Figure 1.

Is there an immune response to a malignant tumor? There was a time when the immune system was not recognized as having a protective role against developing cancer. That was until Burnet named the talent of immune system to detect tumor cells and destroy them as immune surveillance. Tumor surveillance by the immune system was, however, difficult to be practically shown.

Hanahan and Weinberg on defining critical aspects of cancer development and progression, described a set of biological capabilities defined as “hallmarks of cancer.” In their conceptualization, there are eight hallmark capabilities that are common to many, if not most forms of human cancer: sustained cell proliferation, evasion from growth suppressors, cell death resistance, replicative immortality, angiogenesis, tissue invasion and metastasis, deregulation of cellular energetics/metabolism, and avoidance of immune destruction [14, 15]. The primary goal of cancer immunotherapy has been to reawaken the immune system from a suppressive slumber to enable it to attack cancer cells once again. The fundamental principles that orchestrate cancer immunology and cancer immunotherapy can be described by immune surveillance, immune editing, and immune tolerance. A rapid increase in understanding the mechanistic pathways of these principles has led to clinical success in the treatment of cancer. In 2001, Robert Schreiber and Lloyd J Old (considered the father of Tumor Immunology) demonstrated that T lymphocytes and IFN-γ helped to inhibit the development of spontaneous and carcinogen-induced tumors in mice genetically deficient in RAG2 [16]. A few tumor cells escaped, however, from detection and eventually gave rise to tumors. Such selective evasion mechanism in a small number of tumor cells became known as immunoediting. In fact, the tumor cells that escaped became less immunogenic than the starting population and were no longer recognized by the immune system. At the time, the researchers wondered how these tumor cells have learned to outwit the immune attack.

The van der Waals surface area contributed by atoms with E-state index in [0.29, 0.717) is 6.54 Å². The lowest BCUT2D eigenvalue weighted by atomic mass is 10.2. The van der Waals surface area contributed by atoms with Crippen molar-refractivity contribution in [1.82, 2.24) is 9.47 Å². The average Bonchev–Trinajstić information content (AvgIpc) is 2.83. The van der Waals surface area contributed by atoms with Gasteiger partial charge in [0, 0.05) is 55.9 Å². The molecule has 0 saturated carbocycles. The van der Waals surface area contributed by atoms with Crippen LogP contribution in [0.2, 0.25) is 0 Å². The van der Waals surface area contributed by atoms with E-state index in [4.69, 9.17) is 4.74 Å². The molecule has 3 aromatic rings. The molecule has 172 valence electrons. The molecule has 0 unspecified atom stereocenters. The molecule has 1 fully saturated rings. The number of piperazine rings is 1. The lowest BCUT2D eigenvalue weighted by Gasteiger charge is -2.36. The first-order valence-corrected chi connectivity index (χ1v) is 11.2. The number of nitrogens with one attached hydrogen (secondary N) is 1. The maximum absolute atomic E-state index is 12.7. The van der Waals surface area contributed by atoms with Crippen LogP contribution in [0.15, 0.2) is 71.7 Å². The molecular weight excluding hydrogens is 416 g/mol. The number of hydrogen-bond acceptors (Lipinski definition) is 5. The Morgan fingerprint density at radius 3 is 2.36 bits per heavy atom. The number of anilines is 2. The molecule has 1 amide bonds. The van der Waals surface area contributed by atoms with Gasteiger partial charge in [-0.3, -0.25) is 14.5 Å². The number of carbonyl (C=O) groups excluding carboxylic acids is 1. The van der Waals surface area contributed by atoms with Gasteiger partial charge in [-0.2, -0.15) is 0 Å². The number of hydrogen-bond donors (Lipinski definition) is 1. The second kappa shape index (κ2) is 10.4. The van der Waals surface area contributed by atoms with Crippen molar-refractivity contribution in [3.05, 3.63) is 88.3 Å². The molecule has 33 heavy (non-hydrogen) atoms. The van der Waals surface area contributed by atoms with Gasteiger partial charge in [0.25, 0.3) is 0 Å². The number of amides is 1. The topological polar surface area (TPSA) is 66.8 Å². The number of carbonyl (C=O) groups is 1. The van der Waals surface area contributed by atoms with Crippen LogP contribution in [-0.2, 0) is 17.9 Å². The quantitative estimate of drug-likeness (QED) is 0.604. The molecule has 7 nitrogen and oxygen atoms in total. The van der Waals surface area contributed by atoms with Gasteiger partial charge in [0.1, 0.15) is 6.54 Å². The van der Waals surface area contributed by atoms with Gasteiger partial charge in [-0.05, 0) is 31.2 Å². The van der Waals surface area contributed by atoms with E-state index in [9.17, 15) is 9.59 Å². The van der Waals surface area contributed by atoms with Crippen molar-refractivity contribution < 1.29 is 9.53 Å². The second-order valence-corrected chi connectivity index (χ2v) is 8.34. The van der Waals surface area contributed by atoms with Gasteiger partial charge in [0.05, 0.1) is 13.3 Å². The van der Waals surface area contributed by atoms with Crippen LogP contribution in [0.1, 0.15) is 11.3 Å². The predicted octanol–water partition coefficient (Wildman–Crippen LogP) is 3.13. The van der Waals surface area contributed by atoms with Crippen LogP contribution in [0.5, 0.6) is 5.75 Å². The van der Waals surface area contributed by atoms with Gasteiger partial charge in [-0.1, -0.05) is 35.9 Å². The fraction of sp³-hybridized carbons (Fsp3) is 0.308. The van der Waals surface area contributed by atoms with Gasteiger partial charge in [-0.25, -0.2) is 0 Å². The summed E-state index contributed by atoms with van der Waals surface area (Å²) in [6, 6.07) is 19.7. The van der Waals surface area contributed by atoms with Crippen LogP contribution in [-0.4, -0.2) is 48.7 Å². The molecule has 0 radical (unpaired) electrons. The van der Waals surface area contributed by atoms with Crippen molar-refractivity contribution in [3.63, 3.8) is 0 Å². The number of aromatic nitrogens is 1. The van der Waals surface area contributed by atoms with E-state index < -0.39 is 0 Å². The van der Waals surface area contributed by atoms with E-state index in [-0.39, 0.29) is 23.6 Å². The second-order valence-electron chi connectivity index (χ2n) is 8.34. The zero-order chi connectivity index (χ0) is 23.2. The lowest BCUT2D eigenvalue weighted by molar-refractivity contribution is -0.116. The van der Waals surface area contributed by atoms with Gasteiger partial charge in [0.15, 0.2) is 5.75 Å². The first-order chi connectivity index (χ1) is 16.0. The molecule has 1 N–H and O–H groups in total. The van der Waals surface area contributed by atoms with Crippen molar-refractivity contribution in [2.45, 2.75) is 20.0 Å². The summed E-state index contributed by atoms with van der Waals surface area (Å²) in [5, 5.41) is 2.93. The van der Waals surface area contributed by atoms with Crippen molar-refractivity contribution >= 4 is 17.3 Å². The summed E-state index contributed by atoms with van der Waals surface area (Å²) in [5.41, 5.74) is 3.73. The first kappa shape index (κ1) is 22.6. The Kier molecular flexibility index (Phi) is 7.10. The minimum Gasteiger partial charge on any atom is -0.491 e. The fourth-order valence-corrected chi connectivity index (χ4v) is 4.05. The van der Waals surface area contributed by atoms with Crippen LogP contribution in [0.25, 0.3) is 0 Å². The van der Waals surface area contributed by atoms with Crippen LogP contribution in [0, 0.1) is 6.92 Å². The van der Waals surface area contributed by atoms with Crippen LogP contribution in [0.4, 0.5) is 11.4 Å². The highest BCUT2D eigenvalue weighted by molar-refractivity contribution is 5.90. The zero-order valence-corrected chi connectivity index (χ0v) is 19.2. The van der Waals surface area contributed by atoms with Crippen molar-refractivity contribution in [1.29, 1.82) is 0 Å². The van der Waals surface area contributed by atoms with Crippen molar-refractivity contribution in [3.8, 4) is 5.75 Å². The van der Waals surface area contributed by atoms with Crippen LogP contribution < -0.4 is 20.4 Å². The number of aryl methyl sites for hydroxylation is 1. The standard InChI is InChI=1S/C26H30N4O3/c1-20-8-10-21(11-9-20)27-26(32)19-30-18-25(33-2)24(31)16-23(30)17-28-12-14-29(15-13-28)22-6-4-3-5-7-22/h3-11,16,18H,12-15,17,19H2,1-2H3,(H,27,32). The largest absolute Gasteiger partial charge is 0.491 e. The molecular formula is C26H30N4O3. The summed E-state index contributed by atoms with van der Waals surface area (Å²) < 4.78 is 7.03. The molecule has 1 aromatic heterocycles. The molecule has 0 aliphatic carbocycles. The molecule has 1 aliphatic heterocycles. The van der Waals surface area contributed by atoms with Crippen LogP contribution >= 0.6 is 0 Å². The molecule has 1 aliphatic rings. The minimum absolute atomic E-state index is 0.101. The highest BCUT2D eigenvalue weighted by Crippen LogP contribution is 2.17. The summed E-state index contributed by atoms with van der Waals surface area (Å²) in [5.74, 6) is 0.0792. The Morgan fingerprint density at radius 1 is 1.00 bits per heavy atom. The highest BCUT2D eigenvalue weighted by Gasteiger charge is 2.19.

Immunoediting consists of three well-established and orchestrated following processes called the “3Es” [17]. The first phase is the “elimination,” in which the immune responses (innate and adaptive) can recognize and destroy tumors. Normal cells can prevent or inhibit malignant transformation through the expression of intrinsic tumor suppressors genes such as p16, p53, BRCA (breast cancer type 1 susceptibility protein), and APC (adenomatous polyposis coli). Chemical, physical, and biological factors can induce neoplastic transformation and consequently the expression of several tumor antigens, which can be captured, processed, and presented by dendritic cells and macrophages via MHC/peptides to T naïve cells. Immune cells such as CD4+, CD8+, NKT, and γδ T cells, as well as NK cells, and the cytokines released in this environment, such as IFN-y, IFN-α, IFN-β, and perforin, are responsible for tumor cell killing. The genetic instability and/or immune selection allow the transformed cells to resist to the immune response, starting the second phase, called “equilibrium,” in which transformed cells that had survived to the immune surveillance phase are in dynamic equilibrium (growing cancer cells = dying cancer cells). When transformed cell variants selected in the second phase start a clonal growth in an immunologically controlled environment mainly due to the reduction of cancer immunogenicity followed by the immune exhaustion profile on T cells (PD-1, TIM-3, LAG-3, and TIGIT), and then, the third phase of immunoediting called “escape” begins [18]. Classic mediators of immune escape include downregulation of co-stimulatory molecules (B7 molecules), antigen loss by downregulation of MHC molecules, increased resistance to apoptosis induction, and cell-mediated cytotoxicity due to the overexpression of antiapoptotic proteins such as FLIP and BCL-X, mutated Fas and TRAIL [19], expression of T cell inhibitory molecules such as PD-L1, B7-H3, HLA-G, HLA-E, and B7-x by cancer cells, tumor stromal cells, and APCs [20]. The presence of CD4 + CD25 + Foxp3 + T regulatory cells, IL-10 secreting T cells, M2 macrophages, immature dendritic cells, and myeloid-derived suppressor cells (MDSC) into the tumor or draining lymph nodes is decisive to maintain the immunosuppressive environment [21, 22]. Clearly, without a doubt, the immune system plays a dual role in the multifaceted interactions between cancer cells and the host.